In this movement, thousands of people working under the British government left their jobs, lawyers left their practice, and students stopped attending schools and colleges. At the same time, foreign clothes were boycotted, and people started weaving indigenous clothes by running charkhas in their homes. Gandhiji also conveyed his message to the ordinary people through two weekly newspapers, ‘Young India’ and ‘Navjeevan.’

Dandi March

On March 12, 1930, Gandhiji and other freedom fighters started the ‘Dandi March.’ Known as ‘Salt Satyagraha,’ it was a movement aimed at non-violent protest against the British salt tax in colonial India.

Gandhiji traveled 241 miles from Sabarmati to the Arabian Sea with 78 followers and broke the British law of not making salt. Shortly after this, Gandhiji was arrested, and prominent revolutionary leaders were imprisoned. But lakhs of people in the country joined and continued this movement. On January 26, 1931, Gandhiji and other freedom fighters were released.

Round Table Conference

On March 5, 1931, an agreement was reached between Gandhiji and the British Viceroy Lord Irwin. After this, he participated in the Round Table Conference held in London as the sole representative of the Indian National Congress (INC). However, this meeting was disappointing, and the British government renewed its policy of brutal rule. After this, in January 1932, Gandhiji again started the ‘Civil Disobedience Movement’.

Quit India Movement

In 1942, Gandhiji gave the famous slogan ‘Quit India,’ a signal to end the British rule in India. Do you know the motto ‘Quit India’ was coined by ‘Yusuf Meharly,’ who later served as Mumbai’s mayor? Due to this movement, an unmatched feeling of unity and brotherhood was created in the country. The Quit India Movement demoralized the British government, and in June 1947, British Viceroy Lord Mountbatten announced that India would become independent on 15 August. However, with the independence of India, a new country ‘Pakistan’ was also born.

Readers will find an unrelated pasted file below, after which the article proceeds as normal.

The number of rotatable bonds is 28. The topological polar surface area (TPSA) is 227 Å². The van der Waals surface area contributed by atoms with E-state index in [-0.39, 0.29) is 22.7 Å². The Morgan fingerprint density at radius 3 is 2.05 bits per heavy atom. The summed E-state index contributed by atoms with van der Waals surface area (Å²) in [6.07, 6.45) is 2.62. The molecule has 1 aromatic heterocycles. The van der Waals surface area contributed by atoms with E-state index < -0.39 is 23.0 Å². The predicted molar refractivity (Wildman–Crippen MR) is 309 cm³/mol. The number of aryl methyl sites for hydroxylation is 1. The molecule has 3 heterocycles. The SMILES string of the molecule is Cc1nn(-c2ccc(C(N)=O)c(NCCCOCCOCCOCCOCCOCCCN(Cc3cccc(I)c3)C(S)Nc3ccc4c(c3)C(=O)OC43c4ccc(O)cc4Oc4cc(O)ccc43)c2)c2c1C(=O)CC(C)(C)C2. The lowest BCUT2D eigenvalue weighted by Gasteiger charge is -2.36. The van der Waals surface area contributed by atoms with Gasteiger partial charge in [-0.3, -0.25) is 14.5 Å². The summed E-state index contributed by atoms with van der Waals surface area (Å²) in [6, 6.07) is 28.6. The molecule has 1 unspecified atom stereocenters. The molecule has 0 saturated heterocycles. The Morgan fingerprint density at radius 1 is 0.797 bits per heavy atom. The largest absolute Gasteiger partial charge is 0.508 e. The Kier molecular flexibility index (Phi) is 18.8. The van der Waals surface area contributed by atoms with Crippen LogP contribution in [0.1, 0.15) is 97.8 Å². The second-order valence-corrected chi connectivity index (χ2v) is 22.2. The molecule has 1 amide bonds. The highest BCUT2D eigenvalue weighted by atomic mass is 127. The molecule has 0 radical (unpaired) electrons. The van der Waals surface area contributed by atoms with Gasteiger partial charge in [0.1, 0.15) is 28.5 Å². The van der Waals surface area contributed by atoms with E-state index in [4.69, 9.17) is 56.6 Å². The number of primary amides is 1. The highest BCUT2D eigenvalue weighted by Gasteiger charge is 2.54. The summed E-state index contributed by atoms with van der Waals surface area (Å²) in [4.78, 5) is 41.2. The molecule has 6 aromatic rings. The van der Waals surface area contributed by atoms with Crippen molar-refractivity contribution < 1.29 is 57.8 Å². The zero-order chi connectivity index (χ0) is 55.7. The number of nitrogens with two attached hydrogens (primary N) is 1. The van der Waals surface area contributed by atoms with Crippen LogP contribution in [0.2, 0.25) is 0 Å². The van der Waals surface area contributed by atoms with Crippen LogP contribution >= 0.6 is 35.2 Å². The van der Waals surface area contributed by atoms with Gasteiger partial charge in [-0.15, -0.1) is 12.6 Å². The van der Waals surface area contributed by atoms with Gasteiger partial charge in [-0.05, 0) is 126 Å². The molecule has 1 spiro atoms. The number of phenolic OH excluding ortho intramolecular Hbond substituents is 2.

Death of Mahatma Gandhi

Only a few months had passed since India gained independence. On January 30, 1948, when Gandhiji came out of ‘Birla Mandir’ in Delhi after finishing his evening prayers, Nathuram Godse’ fired three bullets at his chest. In his last moments, only two words came out of his mouth, ‘Hey Ram’!

Published books of Mahatma Gandhi

  • Hind Swaraj – 1909 
  • First steps of nonviolence – 1910
  • Satyagraha in South Africa – 1920
  • Individual satyagraha – 1920
  • ‘The Story of My Experiments with Truth’ – 1927
  • Gita Bodh – 1929
  • Religion for social change – 1936
  • Towards independence – 1937
  • India of my dreams  – 1942

Gandhiji’s Contribution in the Field of Journalism

  • Nav Jeevan
  • Young India
  • Harijan

Inspiring Quotes from Mahatma Gandhi

  • “Nonviolence is the greatest duty. If we cannot follow it completely, we must understand its spirit and follow humanity by staying away from violence as far as possible.”
  • “Freedom means nothing if it does not include the freedom to make mistakes.”
  • “Live as if you were to die tomorrow. Learn the way you want to live forever.”
  • “An eye for an eye will make the whole world blind.”
  • “It is better to commit violence if this violence is in our hearts than to raise the cry of nonviolence to cover up impotence.”
  • “For any self-respecting person, gold chains will be no less harsh than iron chains. The prick is not in the metal but in the shackles.”
  • “The power of unarmed nonviolence will be superior to armed power under any circumstances.”
  • “You must not lose faith in humanity. Humanity is an ocean; if a few drops dry, the ocean does not become dirty.”
  • “It is not wise for a person to be completely confident about his intelligence. It is good to remember that even the strongest can be weak, and even the wise can make mistakes.”
  • “Freedom is like a birth. Until we become completely independent, we will remain dependent.”